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Creep Feeding Lambs

Updated March 17, 2023

Kelly Froehlich

Assistant Professor & SDSU Extension Sheep and Goat Specialist

Flock of newborn lambs in a barn.
Providing lambs with creep and fresh, clean water while nursing can promote early rumen development, which supports early growth and weaning. Courtesy: Canva

Creep provides young lambs with a concentrated (energy/protein) feed while nursing with the value of facilitating the development and functioning of a lamb’s digestive system, accelerating growth. At birth, lambs have an immature digestive system; milk is shunted past the first stomachs to the abomasum for nutrient digestion and absorption. To become a mature, and functioning ruminant capable of utilizing roughage feeds, lambs must undergo a huge transition, shifting nutrient digestion and absorption from the abomasum to the rumen. This transition takes place with the introduction of solid feed and water. Earlier introduction of feed and water accelerates this transition, and, therefore, promotes early lamb growth and weaning.

Promotion of rumen development is a multi-faceted process, but providing creep is one essential ingredient, delivering easily digestible carbohydrates and proteins. The easily digestible carbohydrates and protein in creep feed initiates end-fermentation essential for papillae development, stimulation of growth (size) and muscular action of the rumen. In addition, creep establishes a flourishing population of beneficial rumen bacteria needed for successful rumen fermentation of feedstuffs.

A second essential ingredient to rumen development is water. Water also promotes a flourishing population of beneficial bacteria and drives dry matter intake. Both functions are essential for the facilitation of rumen development. Therefore, the value of creep cannot be emphasized without the emphasis of fresh, clean water. In addition, the promotion of water can help facilitate the transition during weaning.

Nutrient Requirements

Creep should be made up of highly digestible carbohydrates (sugar and starches) and protein. As a young lamb does not have a developed rumen, they do not have the capability to digest complex carbohydrates found in roughage type feeds. A typical creep should contain at least 18 to 20% protein. In general, higher-protein feeds support higher average daily gains with the tradeoff of higher feed cost and potential wastage of protein in urine and feces of lambs. However, providing a good-quality creep by 1 to 2 weeks of age ensures a good start. As the lamb ages and the rumen develops, protein requirements decrease and can be reduced to save on feed costs.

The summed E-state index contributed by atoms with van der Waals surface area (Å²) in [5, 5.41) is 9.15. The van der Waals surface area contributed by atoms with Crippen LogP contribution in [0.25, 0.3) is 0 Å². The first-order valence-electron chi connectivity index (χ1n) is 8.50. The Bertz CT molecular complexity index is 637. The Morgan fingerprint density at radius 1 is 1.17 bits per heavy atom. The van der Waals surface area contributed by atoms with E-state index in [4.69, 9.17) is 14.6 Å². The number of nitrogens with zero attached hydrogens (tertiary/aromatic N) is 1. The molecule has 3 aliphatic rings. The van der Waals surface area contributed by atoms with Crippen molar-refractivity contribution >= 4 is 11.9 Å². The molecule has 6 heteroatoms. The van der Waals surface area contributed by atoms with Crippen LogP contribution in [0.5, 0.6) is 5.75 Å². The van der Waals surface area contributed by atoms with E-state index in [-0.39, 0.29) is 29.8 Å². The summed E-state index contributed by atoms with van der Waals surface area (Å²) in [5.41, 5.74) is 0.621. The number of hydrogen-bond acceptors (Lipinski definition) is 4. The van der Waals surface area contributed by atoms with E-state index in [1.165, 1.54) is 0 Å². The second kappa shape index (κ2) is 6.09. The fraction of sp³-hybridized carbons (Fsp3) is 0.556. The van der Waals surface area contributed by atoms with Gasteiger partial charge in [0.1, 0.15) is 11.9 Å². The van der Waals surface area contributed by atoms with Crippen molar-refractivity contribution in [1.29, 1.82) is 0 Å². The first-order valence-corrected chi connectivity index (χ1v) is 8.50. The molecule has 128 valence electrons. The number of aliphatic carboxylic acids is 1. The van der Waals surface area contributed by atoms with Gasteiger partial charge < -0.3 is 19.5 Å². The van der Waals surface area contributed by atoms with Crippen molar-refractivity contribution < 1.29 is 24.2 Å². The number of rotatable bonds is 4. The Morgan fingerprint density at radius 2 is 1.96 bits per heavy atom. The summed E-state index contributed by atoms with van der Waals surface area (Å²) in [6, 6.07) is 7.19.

Encouraging Creep Consumption

    Several lambs gathered under a lighted feeding area.
    Lambs are attracted to comfortable areas. Hanging lights in a creep area often encourages them to visit and eat.

    To encourage the consumption of creep in young lambs, providing an inviting and comfortable facility is key. Highlighted below are key recommendations to help encourage and invite lambs to a creep area.

    • Safe Space
      Providing a comfortable and ‘safe’ space. This means a clean, well-bedded area close to where ewes congregate, with multiple openings.
    • Lighting
      Having natural or artificial light in the creep area will help attract lambs to the pen. Sheep/lambs are less likely to enter a dark, unknown corner or pen.
    • Fresh Feed
      Creep feed should be kept fresh! Lambs will consume little feed in the beginning, so only a little bit should be offered and replaced often.
    • Fresh Water
      Water drives dry matter intake; keeping fresh, clean water can help promote creep consumption.
    • Solid Design
      A solid creep feeder design will prevent lambs from lying or playing in the feeder. This helps with keeping the feed fresh and ensures that the feeders is designed to do what it is supposed to—feed lambs.

    Lastly, adequate creep space needs to be provided to reduce and eliminate competition and encourage all lambs to consume creep. According to the Midwest plan service handbook, 1.5 to 2 square-feet of creep space and 2 inches of feed bunk space should be provided to lambs under 30 pounds. Creep panel openings should have 8-to-10 inch space openings that can be adjustable depending on the lamb size.

    In Summary

    Providing lambs with creep and fresh, clean water while nursing can help promote early rumen development, which supports early growth and weaning. It is important when providing creep that it contains easily digestible carbohydrates (sugars and starches) and proteins, and the design of the creep area is comfortable and adequate for lamb’s needs to reduce competition and encourage feed consumption.


    • Flatt, W., R. Warner, and J. Loosli. 1958. Influence of purified materials on the development of the ruminant stomach. J Dairy Sci41(11):1593-1600.
    • Kertz, A. F., L. F. Reutzel, and J. H. Mahoney. 1984. Ad libitum water intake by neonatal calves and its relationship to calf starter intake, weight gain, feces score, and season. J Dairy Sci 67(12):2964-2969.
    • MWPS. 1994. Sheep housing and equipment handbook. 4th ed. Midwest Plan Service.
    • NRC. 2007. Nutrient requirements of small ruminants. 6th rev. ed. Natl. Acad. Press, Washington, DC.